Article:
Slowdive broke cover with last week’s announcement of a new album, Everything Is Alive, and tour dates that will keep them busy for the rest of 2023. RESOUND were there to catch them at their sold out gig at Exeter Phoenix.

As a city, Exeter has plenty going for it: a lovely Gothic cathedral, a multitude of independent shops, the river leading down the sea, the beaches of Exmouth, and the hills of Dartmoor looming in the distance. But when it comes to getting bands to look further down the M5 than Bristol things look a bit less rosy. So, when Slowdive announced a warm up gig ahead of their appearance at Glastonbury Festival, it was no surprise that all 450 tickets disappeared in a few minutes. Throw in the release of a new single, “kisses”, the announcement of their new album Everything Is Alive and it’s fair to say that anticipation amongst those gathering for a pre-gig pint in the bar of the venue was running high.

Helping to boost the fervour and energy in an already sweltering room were Pale Blue Eyes who have nipped up the A38 from Totnes. Having firmly established themselves on the radar of those with an ear for good music with the release of their debut album Souvenirs last year, they are now bolstering their reputation and gaining many new fans with an ongoing navigation of the nation’s venues whether as support or headlining in their own right. Being a local gig, they are clearly well known and from the off, the room is starting to bounce fuelled by the infectious energy coming back from the stage with openers “Globe” and “TV Flicker” laying down a marker.  As a live act, they are on the money, sweeping through a set that takes the best bits of 80s/90s guitar pop, creating an original sound in the process. By set closer “Dr Pong”, the room is saturated and an exodus heads to the bar/outdoor terrace to try and cool down whilst the stage is prepared for the headliners.

As a band, Slowdive need no introduction to those present in the now refreshed and re-packed room. For those less sure, a potted history would see the band forming in Reading in the late 1980s, getting labelled in as part of the shoegaze scene of young guitar bands producing ethereal guitar effects laden music that was pushed upwards by the music media before being shunted aside in favour of the “joys” of Britpop. By 1994, it was over and they were no more.  Reformed in 2014 and triumphant with a new album in 2017 (their fourth overall), 2023 sees them coming back with a vengeance after time away to record the aforementioned new album, not helped by COVID along the way. With predominantly sold out tours of Australia, North America, UK and Ireland and South America awaiting the rest of this year, it’s fair to say they are having the last laugh on those 1990s critics.

Taking to the stage, the band launched straight into “Slowdive” –the first song they released back in 1990– the familiar notes of the intro filling the room and ears of the expectant crowd. You might be thinking that for a 90s band, an aerial view of proceedings would resemble a Right Said Fred convention of middle aged men reliving their youth. But the passing years have allowed a new generation to discover the band’s music and the old timers reminiscing in the bar beforehand about the Slough Festival in 1991 are arguably in the minority to those in late teens and early 20s crowding the barrier and singing along to every word – a healthy situation for any band to be in and confirming the timeless nature of Slowdive’s music.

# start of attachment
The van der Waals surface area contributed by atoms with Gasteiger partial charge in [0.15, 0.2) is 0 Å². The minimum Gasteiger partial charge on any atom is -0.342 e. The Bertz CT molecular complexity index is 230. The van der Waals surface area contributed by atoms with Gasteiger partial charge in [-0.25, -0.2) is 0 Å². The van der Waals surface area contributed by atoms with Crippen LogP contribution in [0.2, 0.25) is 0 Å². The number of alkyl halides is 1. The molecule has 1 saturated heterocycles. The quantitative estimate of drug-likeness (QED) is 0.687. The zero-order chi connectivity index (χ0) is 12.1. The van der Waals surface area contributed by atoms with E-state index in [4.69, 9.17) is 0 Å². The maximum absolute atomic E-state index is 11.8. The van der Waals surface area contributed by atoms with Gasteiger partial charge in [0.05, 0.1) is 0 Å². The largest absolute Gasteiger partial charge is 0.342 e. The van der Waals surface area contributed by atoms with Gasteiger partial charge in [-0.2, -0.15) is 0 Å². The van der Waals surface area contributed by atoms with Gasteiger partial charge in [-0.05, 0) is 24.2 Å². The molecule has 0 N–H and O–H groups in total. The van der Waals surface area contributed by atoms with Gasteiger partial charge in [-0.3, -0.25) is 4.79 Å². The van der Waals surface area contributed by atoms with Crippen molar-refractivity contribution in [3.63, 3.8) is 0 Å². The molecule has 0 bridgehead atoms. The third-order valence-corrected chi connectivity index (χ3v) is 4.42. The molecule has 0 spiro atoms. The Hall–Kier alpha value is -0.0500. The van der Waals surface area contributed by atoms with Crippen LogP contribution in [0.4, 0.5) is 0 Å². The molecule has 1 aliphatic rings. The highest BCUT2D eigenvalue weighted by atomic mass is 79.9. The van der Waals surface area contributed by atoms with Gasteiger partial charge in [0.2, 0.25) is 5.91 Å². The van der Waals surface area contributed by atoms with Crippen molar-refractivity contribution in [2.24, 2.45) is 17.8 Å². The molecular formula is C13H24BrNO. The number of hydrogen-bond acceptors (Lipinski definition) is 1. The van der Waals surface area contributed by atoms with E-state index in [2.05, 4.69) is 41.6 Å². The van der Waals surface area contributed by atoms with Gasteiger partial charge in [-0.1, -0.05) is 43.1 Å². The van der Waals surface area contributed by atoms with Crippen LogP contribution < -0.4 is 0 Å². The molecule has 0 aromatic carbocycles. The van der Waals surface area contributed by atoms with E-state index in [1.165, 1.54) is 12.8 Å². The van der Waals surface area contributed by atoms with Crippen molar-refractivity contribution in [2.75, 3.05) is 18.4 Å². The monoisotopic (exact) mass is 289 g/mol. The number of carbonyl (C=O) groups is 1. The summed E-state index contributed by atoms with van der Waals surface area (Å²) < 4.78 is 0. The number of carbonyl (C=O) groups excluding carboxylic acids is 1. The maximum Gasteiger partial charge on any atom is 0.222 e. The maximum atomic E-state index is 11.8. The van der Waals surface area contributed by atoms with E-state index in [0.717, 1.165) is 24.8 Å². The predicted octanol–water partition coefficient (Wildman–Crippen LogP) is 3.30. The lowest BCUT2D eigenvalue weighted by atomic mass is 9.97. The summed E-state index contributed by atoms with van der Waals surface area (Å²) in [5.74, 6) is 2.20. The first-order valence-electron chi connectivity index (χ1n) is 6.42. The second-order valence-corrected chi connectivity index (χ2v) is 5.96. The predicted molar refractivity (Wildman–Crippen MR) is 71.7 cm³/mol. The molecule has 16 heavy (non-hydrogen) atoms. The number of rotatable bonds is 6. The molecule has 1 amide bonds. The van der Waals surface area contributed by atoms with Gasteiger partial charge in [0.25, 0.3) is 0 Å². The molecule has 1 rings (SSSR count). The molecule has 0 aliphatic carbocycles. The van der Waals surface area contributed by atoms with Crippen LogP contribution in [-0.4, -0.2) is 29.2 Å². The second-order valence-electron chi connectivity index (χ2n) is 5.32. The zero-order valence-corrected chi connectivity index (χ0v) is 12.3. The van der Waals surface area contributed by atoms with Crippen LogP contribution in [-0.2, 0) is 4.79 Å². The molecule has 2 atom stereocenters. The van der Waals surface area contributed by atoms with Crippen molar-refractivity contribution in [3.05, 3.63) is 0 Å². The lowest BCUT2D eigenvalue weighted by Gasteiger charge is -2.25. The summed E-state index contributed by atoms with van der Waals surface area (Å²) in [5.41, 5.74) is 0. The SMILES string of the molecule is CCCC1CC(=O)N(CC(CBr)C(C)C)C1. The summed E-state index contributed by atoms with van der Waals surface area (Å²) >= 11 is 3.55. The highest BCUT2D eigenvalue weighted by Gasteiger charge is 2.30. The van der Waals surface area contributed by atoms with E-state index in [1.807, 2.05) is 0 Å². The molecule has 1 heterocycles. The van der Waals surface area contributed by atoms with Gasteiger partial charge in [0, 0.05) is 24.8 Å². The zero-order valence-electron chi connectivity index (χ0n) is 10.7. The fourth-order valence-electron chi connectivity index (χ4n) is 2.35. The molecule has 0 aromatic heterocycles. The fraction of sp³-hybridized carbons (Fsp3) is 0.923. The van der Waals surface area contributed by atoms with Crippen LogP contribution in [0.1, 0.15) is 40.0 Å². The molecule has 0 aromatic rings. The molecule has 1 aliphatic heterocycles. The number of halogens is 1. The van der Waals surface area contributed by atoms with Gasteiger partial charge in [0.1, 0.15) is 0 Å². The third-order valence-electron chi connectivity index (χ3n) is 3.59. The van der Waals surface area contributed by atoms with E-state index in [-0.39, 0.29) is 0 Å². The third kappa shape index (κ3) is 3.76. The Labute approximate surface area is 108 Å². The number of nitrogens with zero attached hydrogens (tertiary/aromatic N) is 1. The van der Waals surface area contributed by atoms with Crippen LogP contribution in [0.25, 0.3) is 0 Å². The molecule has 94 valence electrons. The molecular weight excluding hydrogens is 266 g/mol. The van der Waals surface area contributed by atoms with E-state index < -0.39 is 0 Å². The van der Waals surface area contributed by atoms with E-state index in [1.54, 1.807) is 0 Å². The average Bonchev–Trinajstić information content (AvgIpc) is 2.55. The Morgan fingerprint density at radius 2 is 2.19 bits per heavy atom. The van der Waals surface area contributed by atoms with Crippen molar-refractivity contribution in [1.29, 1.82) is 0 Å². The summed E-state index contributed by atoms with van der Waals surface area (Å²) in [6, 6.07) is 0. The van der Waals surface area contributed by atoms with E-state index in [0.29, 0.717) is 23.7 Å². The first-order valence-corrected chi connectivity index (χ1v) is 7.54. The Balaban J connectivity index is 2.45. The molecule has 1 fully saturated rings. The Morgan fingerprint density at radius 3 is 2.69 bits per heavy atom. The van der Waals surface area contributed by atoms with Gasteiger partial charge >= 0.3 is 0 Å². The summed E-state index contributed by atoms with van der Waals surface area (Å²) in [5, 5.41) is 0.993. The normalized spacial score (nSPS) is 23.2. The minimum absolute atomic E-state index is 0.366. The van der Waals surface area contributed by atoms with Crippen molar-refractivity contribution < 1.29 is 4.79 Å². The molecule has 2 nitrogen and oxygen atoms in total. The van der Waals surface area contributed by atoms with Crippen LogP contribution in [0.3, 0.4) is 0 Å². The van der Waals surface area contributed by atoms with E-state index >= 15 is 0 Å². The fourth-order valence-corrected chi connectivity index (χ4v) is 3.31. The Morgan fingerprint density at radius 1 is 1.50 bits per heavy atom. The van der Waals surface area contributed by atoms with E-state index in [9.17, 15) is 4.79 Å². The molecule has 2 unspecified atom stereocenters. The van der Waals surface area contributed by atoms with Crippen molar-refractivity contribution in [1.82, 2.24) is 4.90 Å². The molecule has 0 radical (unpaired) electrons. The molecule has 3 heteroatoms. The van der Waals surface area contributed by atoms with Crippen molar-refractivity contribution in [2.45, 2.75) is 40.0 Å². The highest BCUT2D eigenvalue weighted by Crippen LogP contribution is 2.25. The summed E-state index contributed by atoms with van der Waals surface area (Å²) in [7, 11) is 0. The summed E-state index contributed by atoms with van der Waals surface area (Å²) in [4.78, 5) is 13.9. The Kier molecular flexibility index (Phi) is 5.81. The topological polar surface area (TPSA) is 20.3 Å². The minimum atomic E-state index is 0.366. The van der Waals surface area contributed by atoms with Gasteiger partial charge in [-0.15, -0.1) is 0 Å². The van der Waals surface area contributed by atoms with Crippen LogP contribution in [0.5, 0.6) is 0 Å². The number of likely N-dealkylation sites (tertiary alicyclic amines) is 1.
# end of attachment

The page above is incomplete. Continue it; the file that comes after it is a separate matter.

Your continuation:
For a warmup, the band sounded incredible with the set progressing with a mix of early material and that from the last album around a core taken from their 1993 album, Souvlaki. For the main, the set sticks to the tried and tested, no surprise with a large festival appearance looming. “Sleep”, an unreleased demo that first got a live outing last year (see review) makes another appearance and has a much more polished muscular presence a year on. Crowd favourite “When the Sun Hits” leads the band into their new single “kisses” getting its first live outing. It proves to be the only new material but gets a rapturous response helped by an extended Cure-esque intro.

By now the band are at ease, with singer/guitarist Rachel Goswell distributing beatific smiles to audience members, whilst flanking guitarists Neil Halstead and Christian Savill manipulate their guitars to produce adjective defying cascades of reverberating sound, none more so than in set closer “Golden Hair” that sees them head close to achieving lift off. But whilst those three rightly get credit, the unsung heroes are bassist Nick Chaplin and drummer Simon Scott who hold things down, dominating the room with a flawless tight foundation.

It goes without saying that an encore is requested and duly rewarded with a sparse, skeletal version of “Dagger”, the fragile rendition of heartbreak captivating the room leading to the odd tear being shed. A final closer of “40 Days” gave familiar comfort and with a final farewell, the band depart to savour the moment before the madness of Glastonbury. And as anyone who caught their performance on the BBC will confirm, they absolutely nailed that as well.

So, new album, sold out gigs, four continents to visit to a fanbase split across generations over the next six months? Being Slowdive must feel quite good right now.

Slowdive’s new LP is available to pre-order at

Words and pictures: Geoff Shaw @gshmusicphotos